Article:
We eat the extra cockerels from out of our laying flock and over the years we have done Black Australorps, Buff Orpingtons and Silver Laced Wyandottes and now Barred Rocks and White Rocks. I'm having high hopes for these White Rocks because they are so much larger than all of the rest. I'd like to try some Delawares at some point as well. I find the heritage breed dual purpose cockerels to be the right size chicken for 2 people. We can slaughter one and have the breast and wing one day and the leg quarters the next and make a little pot of soup with the carcass for lunch. While this might work for me, people don't want to buy these for meat because they look so small compared to what they are used to. It's too bad because they really are the right chicken for some situations.

    I'll have to give S and G a try. I just checked out their website and it looks interesting. Maybe I'll get a mixed order of the different breeds they offer in the spring. (even the crazy looking naked necks)

    Thanks for taking the time to respond. I always try to learn from others experiences as well as my own. This can only help me out in the future.
     
  8. rbefarm

    rbefarm Out Of The Brooder

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    Hey no worries. I love this stuff and am fascinated with the possibilities!

    I really like the idea of dual purpose broilers also. The Delawares intrigue me. S and G sent me only roosters when I ordered Delawares and they did finish out right about 5 lbs at 12 weeks as promised. Of course you could do them a bit younger if you wanted for slightly smaller birds. I got no hens. I wonder if he's got a strain now that finishes large enough to be a fairly lucrative broiler as well as for eggs. I would LOVE to have self perpetuating broiler flock and to be able to quit buying chicks as well as brooding them. I don't know that hens could brood and raise enough to meet demand but it would be fun to try and see what they can do if given a chance. I have several older Buff Orp hens that want to be mothers every spring so it's tempting to let them brood and raise little broilers.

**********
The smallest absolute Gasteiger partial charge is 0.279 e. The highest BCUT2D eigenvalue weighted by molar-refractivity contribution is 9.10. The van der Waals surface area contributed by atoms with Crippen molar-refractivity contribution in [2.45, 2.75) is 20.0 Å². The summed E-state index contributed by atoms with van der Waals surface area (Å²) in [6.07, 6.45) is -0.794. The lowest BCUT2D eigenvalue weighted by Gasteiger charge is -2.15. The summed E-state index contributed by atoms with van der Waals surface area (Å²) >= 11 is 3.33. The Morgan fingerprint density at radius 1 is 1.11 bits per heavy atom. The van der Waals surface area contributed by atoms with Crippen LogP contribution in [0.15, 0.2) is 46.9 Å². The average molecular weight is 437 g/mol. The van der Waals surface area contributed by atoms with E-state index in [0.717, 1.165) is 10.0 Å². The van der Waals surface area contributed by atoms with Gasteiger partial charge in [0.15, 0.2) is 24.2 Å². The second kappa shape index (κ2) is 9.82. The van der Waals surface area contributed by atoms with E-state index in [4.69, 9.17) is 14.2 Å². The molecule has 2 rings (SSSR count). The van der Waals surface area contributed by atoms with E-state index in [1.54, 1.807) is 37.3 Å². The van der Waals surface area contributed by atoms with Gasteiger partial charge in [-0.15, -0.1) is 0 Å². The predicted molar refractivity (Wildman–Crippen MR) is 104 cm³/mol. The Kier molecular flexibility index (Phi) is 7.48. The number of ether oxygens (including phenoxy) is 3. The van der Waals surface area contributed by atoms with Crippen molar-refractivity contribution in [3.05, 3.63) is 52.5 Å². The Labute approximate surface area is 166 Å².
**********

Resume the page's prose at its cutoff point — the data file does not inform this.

With the Freedom rangers, your scald has to be spot on or you will be digging out pinfeathers. Even then, most do not pluck as clean as the Heritage whites did nor as clean as the Cornish X do for sure. I wish they came in a white color! This current batch was mainly reds and buffs with a couple of barred ones...fairly typical. I have kept a few Freedom Rangers as laying hens just to see how they'd do and their lay rate is fairly poor and their eggs are a lighter almost white color. They do move around and forage though and are pretty active. I have mainly Wyandottes for layers and they never stop foraging all day long so they set a pretty high bar for being active.
     
  9. Oregon Blues

    Oregon Blues Overrun With Chickens

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    I am not surprised to hear that many people preferred the Cornish Cross in a blind taste test. It's not because it tastes like supermarket chicken. A properly raised Cornish Cross is a very delicious bird. They do what they were bred to do extremely well.

    As for supermarket chickens, taste there can really vary. I just bought some because the sale price was so good. It is a fairly local company with a good reputation and the birds have been quite nice to eat. On the other hand, I've bought supermarket chickens that were shipped in and sometimes it is actually inedible. I've had supermarket chicken that was so bad I threw it away and didn't even offer it to the dogs.

    I have not tasted Freedom Ranger, so I have no way to compare the two. If nicely raised, I would expect it to be delicious meat.